The whole team were extremely welcoming, encouraging and had high expectations (which I appreciated – they didn’t seem to expect any less of me even though I was only an instructor and not a presenter (although I wasn’t ‘allowed’ to speak!)). A typical day involved teaching a one hour class, watching it back with video feedback (THE most detailed and helpful technical feedback I could have imagined), working on specific parts of the release for up to 90 mins as a team, and then more video work as ‘homework’. I also have to give a massive shout out of thanks to Nate Jones for his help during the week. He took it upon himself to mentor me throughout the week and spent loads of his free time going over things with me and gave me a lot of support, thanks bro!

I’m not sure I have ever smiled as much as I did the first time I took to the stage in Studio 1 (and indeed how much I should or shouldn’t smile was a running theme in my coaching feedback all week), but looking back to the video of that first session it was brilliant to see how far we had all come in a week. Everything came together for the filming. And as to whether I looked out of place and held my own – you’re going to have to wait to until the DVD comes out!

 

 

So, the week after I got back to the UK post-filming  (with yet more jet lag) I attended a selection weekend to become a presenter for Les Mills UK. Talk about the best way to avoid any kind of post-New Zealand blues! Total immersion with an exceptional group of Les Mills talent, all wanting to be the very best version of themselves. It’s an honour to have been selected as a Rookie Presenter, and also hugely satisfying as, throughout the whole DVD process I regularly reminded myself that I only ever entered The One in order to give myself a chance of being noticed by the UK team.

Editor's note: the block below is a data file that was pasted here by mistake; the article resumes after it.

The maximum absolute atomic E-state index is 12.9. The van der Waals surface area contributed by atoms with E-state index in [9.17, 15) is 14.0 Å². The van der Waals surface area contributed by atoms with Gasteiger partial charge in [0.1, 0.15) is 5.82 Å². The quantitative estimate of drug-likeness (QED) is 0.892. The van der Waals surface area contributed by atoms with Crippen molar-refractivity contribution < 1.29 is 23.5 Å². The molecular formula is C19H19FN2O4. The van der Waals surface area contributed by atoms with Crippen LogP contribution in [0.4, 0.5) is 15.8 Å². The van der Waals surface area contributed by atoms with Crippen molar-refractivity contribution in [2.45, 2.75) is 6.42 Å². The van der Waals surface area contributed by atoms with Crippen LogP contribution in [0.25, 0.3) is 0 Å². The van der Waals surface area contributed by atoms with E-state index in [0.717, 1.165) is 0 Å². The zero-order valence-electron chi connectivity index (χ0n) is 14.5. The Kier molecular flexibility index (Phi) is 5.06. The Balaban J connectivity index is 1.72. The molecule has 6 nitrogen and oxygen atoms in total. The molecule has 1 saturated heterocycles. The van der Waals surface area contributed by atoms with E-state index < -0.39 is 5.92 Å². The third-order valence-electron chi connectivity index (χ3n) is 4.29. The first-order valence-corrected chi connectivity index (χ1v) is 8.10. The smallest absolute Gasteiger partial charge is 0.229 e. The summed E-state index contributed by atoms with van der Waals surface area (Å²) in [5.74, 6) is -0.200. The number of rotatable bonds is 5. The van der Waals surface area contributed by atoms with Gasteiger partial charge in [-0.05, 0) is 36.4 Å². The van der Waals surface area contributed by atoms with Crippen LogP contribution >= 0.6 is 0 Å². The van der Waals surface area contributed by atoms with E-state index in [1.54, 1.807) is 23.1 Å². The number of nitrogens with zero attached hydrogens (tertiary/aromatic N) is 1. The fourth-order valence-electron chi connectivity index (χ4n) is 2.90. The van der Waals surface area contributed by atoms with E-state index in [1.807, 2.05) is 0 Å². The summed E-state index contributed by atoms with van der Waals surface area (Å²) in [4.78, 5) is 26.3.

Under Pressure?

A lot of people have asked me if I felt a lot of pressure while I was out in NZ. The answer is yes and no. Although it was intense (so, yes), fundamentally, no!

Most people who make it on to a DVD are well into their Presenter journey and have been selected after the team in New Zealand have reviewed their DVDs. I’d won a competition as an instructor. This was the chance of a lifetime and I had absolutely nothing to lose. Everything about the experience was exciting and there were only upsides to the opportunity.

Now I’m a Rookie Presenter, and on Saturday I am up on stage in Excel along with the legends of the UK Body Attack Team (and Bevan again!). I am feeling under a lot more pressure now then I ever did before. This is such an exciting place to be (like Everest base camp), but I need to raise my game to get me to the summit.

As far as I can tell right now, the summit isn’t about any kind of label, or status,or check in the box. It’s about earning and owning my place on the team each and every time I represent LMUK. People will be watching the new recruits, just as I did in Glasgow this time last year, and thinking ‘I reckon I can do that’.